Michel Sapin

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Michel Sapin
Michel Sapin.jpg
Minister of the Economy, Industrial Renewal and Digital Affairs
In office
30 August 2016 – 10 May 2017
Prime MinisterManuel Valls
Bernard Cazeneuve
Preceded byEmmanuel Macron
Succeeded byBruno Le Maire
Minister of Finance
In office
2 April 2014 – 17 May 2017
Prime MinisterManuel Valls
Bernard Cazeneuve
Preceded byPierre Moscovici
Succeeded byBruno Le Maire
In office
2 April 1992 – 29 March 1993
Prime MinisterPierre Bérégovoy
Preceded byPierre Bérégovoy
Succeeded byEdmond Alphandéry
Minister of Labour, Employment and Social Dialogue
In office
16 May 2012 – 2 April 2014
Prime MinisterJean-Marc Ayrault
Preceded byXavier Bertrand
Succeeded byFrançois Rebsamen
Minister of the Civil Service
In office
28 March 2000 – 7 May 2002
Prime MinisterLionel Jospin
Preceded byÉmile Zuccarelli
Succeeded byJean-Paul Delevoye
Personal details
Born (1952-04-09) 9 April 1952 (age 67)
Boulogne-Billancourt, France
Political partySocialist Party
Alma materParis-Sorbonne University
École Normale Supérieure
Sciences Po
École nationale d'administration

Michel Sapin (French pronunciation: ​[mi.ʃɛl sa.pɛ̃]; born 9 April 1952, Boulogne-Billancourt) is a former French politician.[1]

He served as Minister of Finance from 1992 to 1993 and from 2014 to 2017, and he was Minister of the Civil Service from 2000 to 2002 and Minister of Labour, Employment and Social Affairs from 2012 to 2014. Sapin, a Socialist, has also served as a member of the National Assembly of France.[2]

After President François Hollande took office, Sapin became the Minister of Labour, Employment and Social Affairs in the government headed by Prime Minister Jean-Marc Ayrault on 16 May 2012.[3] Two years later, he was moved to the post of Minister of Finance under Ayrault's successor, Manuel Valls.

Biography[edit]

Michel Sapin was born on 9 April 1952 in Boulogne-Billancourt, Hauts-de-Seine, France.[2][4] He attended the Lycée Henri IV, followed by Paris-Sorbonne University, where he received a B.A. in History and an MPhil in Geography.[4] He then attended the École Normale Supérieure, the Institut d'études politiques de Paris, and the École nationale d'administration.[4] He graduated from the ENA as part of the Promotion Voltaire, which also included François Hollande, Dominique de Villepin, Ségolène Royal and Renaud Donnedieu de Vabres.[5] He became an administrative law judge.

In the remainder of the case concerning the indemnities wrongly paid to Michel Sapin while he was mayor of Argenton-sur-Creuse, the administrative court of Limoges by order of 30 March 2017 has just rejected the personal request of Michel Sapin and Of the other elected representatives of Argenton who had formed a third party against the judgment of September 29, 2016.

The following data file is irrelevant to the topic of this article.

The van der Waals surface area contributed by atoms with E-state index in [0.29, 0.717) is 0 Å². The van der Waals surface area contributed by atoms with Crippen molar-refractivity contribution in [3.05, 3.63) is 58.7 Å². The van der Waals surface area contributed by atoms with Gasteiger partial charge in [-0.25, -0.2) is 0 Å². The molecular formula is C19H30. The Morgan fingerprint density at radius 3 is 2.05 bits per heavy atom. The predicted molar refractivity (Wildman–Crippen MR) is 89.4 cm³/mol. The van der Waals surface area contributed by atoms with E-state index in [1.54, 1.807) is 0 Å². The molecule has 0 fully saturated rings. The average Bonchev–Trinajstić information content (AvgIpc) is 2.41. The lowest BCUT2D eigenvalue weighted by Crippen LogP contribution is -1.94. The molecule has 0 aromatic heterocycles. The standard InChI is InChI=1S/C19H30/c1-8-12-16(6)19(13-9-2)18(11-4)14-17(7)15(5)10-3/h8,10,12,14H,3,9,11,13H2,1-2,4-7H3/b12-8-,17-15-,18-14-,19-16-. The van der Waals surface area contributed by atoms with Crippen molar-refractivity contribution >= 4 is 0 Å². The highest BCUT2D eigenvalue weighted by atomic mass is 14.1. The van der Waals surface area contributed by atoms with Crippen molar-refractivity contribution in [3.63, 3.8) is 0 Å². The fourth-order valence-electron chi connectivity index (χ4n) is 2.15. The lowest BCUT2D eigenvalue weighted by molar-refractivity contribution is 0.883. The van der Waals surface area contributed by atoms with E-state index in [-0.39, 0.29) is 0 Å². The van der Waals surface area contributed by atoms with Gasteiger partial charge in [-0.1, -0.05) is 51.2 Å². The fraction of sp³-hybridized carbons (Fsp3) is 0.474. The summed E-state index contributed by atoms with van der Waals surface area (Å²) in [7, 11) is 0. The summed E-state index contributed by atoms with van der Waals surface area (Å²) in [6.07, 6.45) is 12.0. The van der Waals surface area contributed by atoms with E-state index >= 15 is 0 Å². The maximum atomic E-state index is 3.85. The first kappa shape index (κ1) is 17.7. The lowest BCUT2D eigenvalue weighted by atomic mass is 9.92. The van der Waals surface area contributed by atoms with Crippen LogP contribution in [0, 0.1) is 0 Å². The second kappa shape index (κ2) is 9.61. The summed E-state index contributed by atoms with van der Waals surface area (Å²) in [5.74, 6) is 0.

Political career[edit]

From 1989 to 1994, he served as councillor for Nanterre.[4] From 1995 to 2001, he was the Mayor of Argenton-sur-Creuse.[4] He has served again as such since 2002.[2] He served as Deputy Minister of Justice from May 1991 to April 1992, Finance Minister from April 1992 to March 1993, and Minister of Civil Servants and State Reforms from March 2000 to May 2002.[2]

In 2012 he was appointed Minister of Social Affairs by President Francois Hollande. From April 2014 he then served as head of a newly created ministry dealing with public finances under Prime Minister Manuel Valls.[6]

In March 2016, he stated his opposition to universal basic income in an interview with France Info.[7]

On August 30, 2016, following the resignation of Emmanuel Macron, the duties of the Minister of the Economy were added to Sapin’s remit. He thus became the Minister for the Economy and Finance.[8][9]

He supported Manuel Valls in the Socialist Party primary of 2017. Following Valls’ defeat to Benoît Hamon, he supported Hamon in the presidential election while also defending Francois Hollande’s record as president.[10][11]

Bibliography[edit]

  • L'État en mouvement (2002)

References[edit]

  1. ^ "Subscribe to read". www.ft.com. Retrieved 13 April 2017.
  2. ^ a b c d National Assembly biography
  3. ^ (in French) Michel Sapin become Minister of Labour in lemonde.fr, 16 May 2012.
  4. ^ a b c d e Finance Ministry biography Archived 22 October 2007 at the Wayback Machine
  5. ^ http://www.lefigaro.fr/politique/2013/04/04/01002-20130404ARTFIG00691-l-incroyable-destin-de-la-promotion-voltaire-de-l-ena.php
  6. ^ https://www.lesechos.fr/02/04/2014/lesechos.fr/0203416363164_michel-sapin--un-fidele-en-charge-des-comptes-publics.htm
  7. ^ http://www.numerama.com/politique/152360-michel-sapin-dit-non-revenu-de-base-universel.html
  8. ^ http://www.lefigaro.fr/flash-actu/2016/08/30/97001-20160830FILWWW00216-michel-sapin-succede-a-emmanuel-macron.php
  9. ^ http://tempsreel.nouvelobs.com/politique/election-presidentielle-2017/20160830.OBS7133/en-direct-emmanuel-macron-devrait-presenter-sa-demission-du-gouvernement.html
  10. ^ http://www.parismatch.com/Actu/Politique/Le-gouvernement-face-au-frondeur-Hamon-1177421
  11. ^ http://www.europe1.fr/politique/sapin-soutient-hamon-mais-linvite-a-defendre-le-quinquennat-2965598
Political offices
Preceded by
Pierre Bérégovoy
Minister of Finance
1992–1993
Succeeded by
Edmond Alphandéry
Preceded by
Émile Zuccarelli
Minister of the Civil Service
2000–2002
Succeeded by
Jean-Paul Delevoye
Preceded by
Xavier Bertrand
Minister of Labour, Employment and Social Dialogue
2012–2014
Succeeded by
François Rebsamen
Preceded by
Pierre Moscovici
Minister of Finance
2014–2017
Succeeded by
Bruno Le Maire
Preceded by
Emmanuel Macron
Minister of the Economy, Industry and Digital Affairs
2016–2017